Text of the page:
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Bowling Ball Skid Length Control

Bowling ball skid length control is key to hitting the pocket consistently.

If your ball hooks too early in the mid-lane due to insufficient skid distance, then you have a difficult time getting the ball to reach the breakpoint before rolling to the pins.

If your ball skids too far, you risk getting the ball to pass the break point before rolling toward the pins.

You must pay attention to the skid distance of your bowling ball in the front end of the lane if you can reasonably expect the ball to react predictably in the mid-lane.

Ball skid (slide) typically refers to the distance your bowling ball will skid on the front end of the lane before changing directions and hooking in the mid-lane.

You can regulate your ball skid distance by doing the following:

1. Prepare your bowling ball surface texture the way you need to match best with lane oil conditions.

2. Maintain ball speed delivery control each shot. If you vary your speed, your skid distance will also vary.

3. Release the ball consistently without any variations in rotating your fingers. If you vary your finger rotation, you can also vary skid distance so place care in being aware of striving for consistency with your release technique.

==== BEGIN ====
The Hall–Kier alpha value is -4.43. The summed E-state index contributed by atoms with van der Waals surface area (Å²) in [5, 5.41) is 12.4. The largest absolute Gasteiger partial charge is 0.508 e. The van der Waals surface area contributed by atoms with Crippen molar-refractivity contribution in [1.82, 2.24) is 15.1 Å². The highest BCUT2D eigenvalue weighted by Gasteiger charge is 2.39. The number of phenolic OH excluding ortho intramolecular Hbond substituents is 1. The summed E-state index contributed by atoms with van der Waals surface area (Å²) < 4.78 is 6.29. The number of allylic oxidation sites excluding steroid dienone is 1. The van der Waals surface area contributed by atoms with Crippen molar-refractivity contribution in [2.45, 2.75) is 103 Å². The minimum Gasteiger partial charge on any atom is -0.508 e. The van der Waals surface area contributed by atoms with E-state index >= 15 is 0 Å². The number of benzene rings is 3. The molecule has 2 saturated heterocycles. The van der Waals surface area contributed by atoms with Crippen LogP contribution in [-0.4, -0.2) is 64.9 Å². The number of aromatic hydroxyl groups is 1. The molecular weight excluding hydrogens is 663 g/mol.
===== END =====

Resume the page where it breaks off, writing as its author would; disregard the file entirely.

4. Control your ball loft beyond the foul line and make sure your shoulder remains at a constant elevation from the floor so you can feed the ball into the lane at a gradual angle of descent.


5. Release your hand from the ball below your sliding knee level at the mid-point of your calf on your sliding bowling leg.

These tips have been reliable and proven techniques to help you regulate your skid distance control.

Skid distance control leads to gaining a consistent ball reaction in the mid-lane and from the break point to the pocket.

The name of the game is hitting the pocket repeatedly. Ball skid length control is the first key to a dependable ball reaction and hitting the pocket when you are “under the gun” in competition.